In short, it shoots out thousands of infrared beams, and then counts the time it takes for each of them to bounce back. When each beam returns, the camera knows that it must have bounced off a solid object a certain distance away. It pieces together all this information to create a three-dimensional picture of the world around it.

This way of “sensing” the world with infrared is similar to the way dolphins and bats “see” with sound.

To help us understand what the camera senses, we pipe the raw depth data out of the camera and into the computer, where we can spin around and zoom into a 3d “point cloud” of space around the camera.

One can capture this stream of data and interpret it in many ways. Most people use the camera to sense motion and accurately detect a person moving in front of it. This is what the camera was designed for, and is great for playing games. When you wave your right arm, your character on the Xbox waves his right arm as well. When you jump, he jumps.

We chose to use the camera in quite a different way. We wanted to use it the same way that you might use a film camera. We wanted to take it out of the game room and into the field to record footage and then play it back later. To do this, we developed software to record what the Kinect detects with its infrared camera, as well as what it sees with its color camera. We used this setup to capture the band's performance as well as a narrative storyline.

We then encoded the video in a specific way that doesn't make much sense to the human eye, but our software can decode back into 3d points in space on the other end. We then stream it over the web to a web browser just like a normal video. The data is decoded by the user's web browser using a new technology called “WebGL.” Clever code on our website re-interprets the encoded data and displays it three dimensionally in a way that the person experiencing it can manipulate on the fly, in realtime.



Microsoft XBOX Kinect using depth and RGB data output over USB sampled at 30 frames per second with a depth sensing range of 300cm to around 12m. This equates to nearly 2 million data points per second.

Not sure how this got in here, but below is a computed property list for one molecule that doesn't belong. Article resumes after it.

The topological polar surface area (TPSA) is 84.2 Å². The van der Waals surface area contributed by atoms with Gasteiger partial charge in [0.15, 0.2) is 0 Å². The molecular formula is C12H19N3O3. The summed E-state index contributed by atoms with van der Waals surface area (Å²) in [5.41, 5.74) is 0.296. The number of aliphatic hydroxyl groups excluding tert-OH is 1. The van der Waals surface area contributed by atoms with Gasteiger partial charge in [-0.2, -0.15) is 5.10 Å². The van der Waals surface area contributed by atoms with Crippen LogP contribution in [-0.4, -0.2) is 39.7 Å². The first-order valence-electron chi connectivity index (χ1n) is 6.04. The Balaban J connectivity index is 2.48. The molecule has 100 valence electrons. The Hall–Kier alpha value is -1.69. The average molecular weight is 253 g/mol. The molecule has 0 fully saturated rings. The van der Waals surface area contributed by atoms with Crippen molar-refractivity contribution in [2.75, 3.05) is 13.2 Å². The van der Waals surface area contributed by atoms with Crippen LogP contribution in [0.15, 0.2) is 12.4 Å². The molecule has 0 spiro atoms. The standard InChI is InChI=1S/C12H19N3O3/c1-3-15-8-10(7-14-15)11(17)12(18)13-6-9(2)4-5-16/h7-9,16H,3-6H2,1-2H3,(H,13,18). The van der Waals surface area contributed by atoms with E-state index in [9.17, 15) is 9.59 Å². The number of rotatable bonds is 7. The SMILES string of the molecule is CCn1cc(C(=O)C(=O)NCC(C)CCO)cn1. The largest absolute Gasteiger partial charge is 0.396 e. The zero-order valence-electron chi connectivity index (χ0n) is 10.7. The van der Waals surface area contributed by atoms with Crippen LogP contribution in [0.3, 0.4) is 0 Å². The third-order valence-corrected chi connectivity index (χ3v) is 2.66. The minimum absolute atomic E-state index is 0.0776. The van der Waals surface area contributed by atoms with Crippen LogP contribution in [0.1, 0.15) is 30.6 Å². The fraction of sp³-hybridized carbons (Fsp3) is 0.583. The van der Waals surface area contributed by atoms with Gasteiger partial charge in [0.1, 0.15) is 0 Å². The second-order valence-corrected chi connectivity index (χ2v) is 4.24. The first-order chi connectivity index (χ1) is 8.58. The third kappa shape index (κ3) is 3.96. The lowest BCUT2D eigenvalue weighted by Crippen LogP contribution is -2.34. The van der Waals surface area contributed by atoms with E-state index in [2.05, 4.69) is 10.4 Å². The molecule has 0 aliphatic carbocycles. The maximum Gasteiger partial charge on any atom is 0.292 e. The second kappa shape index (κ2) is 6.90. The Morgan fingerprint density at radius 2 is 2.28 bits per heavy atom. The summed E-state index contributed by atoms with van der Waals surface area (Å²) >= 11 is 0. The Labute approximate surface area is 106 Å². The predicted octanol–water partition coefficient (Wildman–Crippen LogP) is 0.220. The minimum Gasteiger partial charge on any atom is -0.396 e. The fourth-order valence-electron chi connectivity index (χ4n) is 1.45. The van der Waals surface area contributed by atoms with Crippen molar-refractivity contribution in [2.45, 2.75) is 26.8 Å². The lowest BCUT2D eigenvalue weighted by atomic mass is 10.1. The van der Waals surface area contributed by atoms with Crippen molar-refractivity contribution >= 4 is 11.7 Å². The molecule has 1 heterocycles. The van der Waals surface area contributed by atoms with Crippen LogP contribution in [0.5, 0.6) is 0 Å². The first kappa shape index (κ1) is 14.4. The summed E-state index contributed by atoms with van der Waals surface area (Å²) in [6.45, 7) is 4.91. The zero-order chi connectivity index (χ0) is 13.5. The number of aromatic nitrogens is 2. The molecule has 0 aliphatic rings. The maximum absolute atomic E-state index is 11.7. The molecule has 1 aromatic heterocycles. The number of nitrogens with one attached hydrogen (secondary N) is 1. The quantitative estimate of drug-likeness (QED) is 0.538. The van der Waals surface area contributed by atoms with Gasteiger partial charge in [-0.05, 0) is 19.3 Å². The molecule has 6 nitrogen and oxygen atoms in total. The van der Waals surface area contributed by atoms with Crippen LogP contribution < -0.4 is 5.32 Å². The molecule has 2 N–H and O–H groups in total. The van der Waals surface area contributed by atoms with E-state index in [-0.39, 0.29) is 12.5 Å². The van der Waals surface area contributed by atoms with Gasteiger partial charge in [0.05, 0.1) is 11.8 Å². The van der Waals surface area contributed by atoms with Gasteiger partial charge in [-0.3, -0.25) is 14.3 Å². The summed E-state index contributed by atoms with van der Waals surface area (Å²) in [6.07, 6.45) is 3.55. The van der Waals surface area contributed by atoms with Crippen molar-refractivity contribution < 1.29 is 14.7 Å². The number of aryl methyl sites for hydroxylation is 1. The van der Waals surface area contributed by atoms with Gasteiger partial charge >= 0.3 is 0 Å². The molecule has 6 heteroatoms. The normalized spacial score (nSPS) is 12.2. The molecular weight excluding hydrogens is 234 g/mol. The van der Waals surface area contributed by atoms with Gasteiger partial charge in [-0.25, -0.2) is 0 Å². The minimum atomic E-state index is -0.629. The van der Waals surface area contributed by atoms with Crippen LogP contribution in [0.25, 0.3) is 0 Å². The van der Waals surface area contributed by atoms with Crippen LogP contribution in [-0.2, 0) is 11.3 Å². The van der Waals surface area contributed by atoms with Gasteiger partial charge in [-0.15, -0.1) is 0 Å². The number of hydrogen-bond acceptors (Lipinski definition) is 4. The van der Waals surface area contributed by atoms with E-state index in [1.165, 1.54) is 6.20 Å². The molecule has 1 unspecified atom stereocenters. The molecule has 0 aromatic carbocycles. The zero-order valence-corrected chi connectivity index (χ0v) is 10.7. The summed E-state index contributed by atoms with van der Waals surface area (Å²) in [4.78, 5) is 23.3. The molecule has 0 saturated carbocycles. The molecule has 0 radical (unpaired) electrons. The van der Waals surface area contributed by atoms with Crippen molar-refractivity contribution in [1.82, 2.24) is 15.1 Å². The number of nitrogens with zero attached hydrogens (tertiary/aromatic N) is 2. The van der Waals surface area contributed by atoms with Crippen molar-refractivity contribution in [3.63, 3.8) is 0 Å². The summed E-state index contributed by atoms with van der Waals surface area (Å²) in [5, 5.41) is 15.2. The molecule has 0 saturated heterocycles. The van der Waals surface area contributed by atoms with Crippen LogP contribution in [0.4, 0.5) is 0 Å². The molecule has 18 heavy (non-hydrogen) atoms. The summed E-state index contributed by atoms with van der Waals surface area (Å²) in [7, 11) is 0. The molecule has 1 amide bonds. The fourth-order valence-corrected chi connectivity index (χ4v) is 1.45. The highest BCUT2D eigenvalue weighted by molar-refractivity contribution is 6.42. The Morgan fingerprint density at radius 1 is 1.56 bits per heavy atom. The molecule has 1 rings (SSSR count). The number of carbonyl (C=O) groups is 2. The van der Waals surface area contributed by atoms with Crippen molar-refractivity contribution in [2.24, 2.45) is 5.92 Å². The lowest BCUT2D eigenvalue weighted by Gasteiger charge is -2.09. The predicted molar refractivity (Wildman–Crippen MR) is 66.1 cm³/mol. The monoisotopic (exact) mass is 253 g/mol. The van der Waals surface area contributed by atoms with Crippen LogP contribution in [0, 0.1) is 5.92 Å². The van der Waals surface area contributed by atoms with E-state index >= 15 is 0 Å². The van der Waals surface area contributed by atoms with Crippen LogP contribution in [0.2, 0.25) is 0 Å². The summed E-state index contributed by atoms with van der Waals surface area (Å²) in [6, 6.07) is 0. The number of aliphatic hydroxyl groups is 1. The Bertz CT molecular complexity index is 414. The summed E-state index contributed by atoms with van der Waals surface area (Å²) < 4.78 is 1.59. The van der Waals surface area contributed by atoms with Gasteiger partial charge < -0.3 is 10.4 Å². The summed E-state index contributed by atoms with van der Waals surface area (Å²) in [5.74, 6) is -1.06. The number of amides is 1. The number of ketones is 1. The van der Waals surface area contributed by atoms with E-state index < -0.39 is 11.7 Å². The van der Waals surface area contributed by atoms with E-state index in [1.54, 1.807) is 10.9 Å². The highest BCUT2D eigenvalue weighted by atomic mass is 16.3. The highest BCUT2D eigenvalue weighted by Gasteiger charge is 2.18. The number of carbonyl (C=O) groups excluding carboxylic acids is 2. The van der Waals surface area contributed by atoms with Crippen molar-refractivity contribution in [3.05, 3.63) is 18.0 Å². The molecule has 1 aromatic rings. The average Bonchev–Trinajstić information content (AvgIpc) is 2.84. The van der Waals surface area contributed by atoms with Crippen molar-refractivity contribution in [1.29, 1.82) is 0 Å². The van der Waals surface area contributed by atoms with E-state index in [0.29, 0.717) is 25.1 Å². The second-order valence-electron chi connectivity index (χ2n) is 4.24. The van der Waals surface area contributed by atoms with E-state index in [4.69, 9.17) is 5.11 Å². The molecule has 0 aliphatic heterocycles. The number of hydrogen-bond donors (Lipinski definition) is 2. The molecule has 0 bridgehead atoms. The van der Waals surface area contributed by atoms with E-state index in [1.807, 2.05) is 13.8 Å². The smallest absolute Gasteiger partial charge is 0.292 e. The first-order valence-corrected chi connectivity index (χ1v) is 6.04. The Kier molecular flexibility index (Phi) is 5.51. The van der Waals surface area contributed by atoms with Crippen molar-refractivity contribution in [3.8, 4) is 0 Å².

Bespoke capture software written by Jeff Nusz; allows for continuous data capture with a live view of what is being captured. Adjustable image size and compression ratios.

It was crucial that the software could read, encode, and save to disk in time for the next frame, because if we missed even a single frame during a 5 minute take, all the audio synchronization would be wrong and the shot would be useless. We ended up using two high powered MacBook Pro towers to run the software and process the gigabytes of data quickly enough for the shoot to progress without delays.

The raw data is captured at around a gigabyte per minute. Total data captured for project is around 150GB. We also collected 3D data of objects to use in the videos including the all band's equipment, a pile of nautical props, and over 2 dozen mounted birds from the Auckland Museum’s storage area.


No 3D software was used in the making of this video. A combination of Apple Final Cut Pro and Adobe After Effects were used to time align and clean up visualizations of the data streams and still images. Photoshop was used to clean-up the props and key out the green screens.


RGB and depth data compressed using h264 and OGV to web compatible data rates of under 1500kbps


Google Chrome using inbuilt WebGL with custom shaders to decompress the RGB and depth data back into an interactive point cloud. WebGL takes advantage of the processing power of the computers graphic card. With out the power of the graphics processing unit (GPU), we would never be able to process the millions of particles that make up the video.

Pajama Club

I was admiring this song again the other day.  Such a great quirky song completely different from other Neil stuff.  I passed it along to other music fans and they love it compare to standard Crowded House stuff.  I still think the Pajama Club album was great and To The Island could have fit right in....which is why I like that one too.  But TNT is a great, grower, long lasting song.  Just like Golden Child and others on the album.

And to top it off, I like those pics of the video shoot.  Neil looking quite alien.  Looks like one of those sports creatures/fans you see in the stands (or in Canada...bugging the players behind the penalty box!)

@renzo posted:

I was admiring this song again the other day.  Such a great quirky song completely different from other Neil stuff.  I passed it along to other music fans and they love it compare to standard Crowded House stuff.

Funny because I always thought TNT For Two was by far the most Crowded House-sounding song on the album. At least the verses. It has that really sturdy, compact melody that gets in your head and fits Neil's voice perfectly. Reminds me a lot of Amsterdam actually.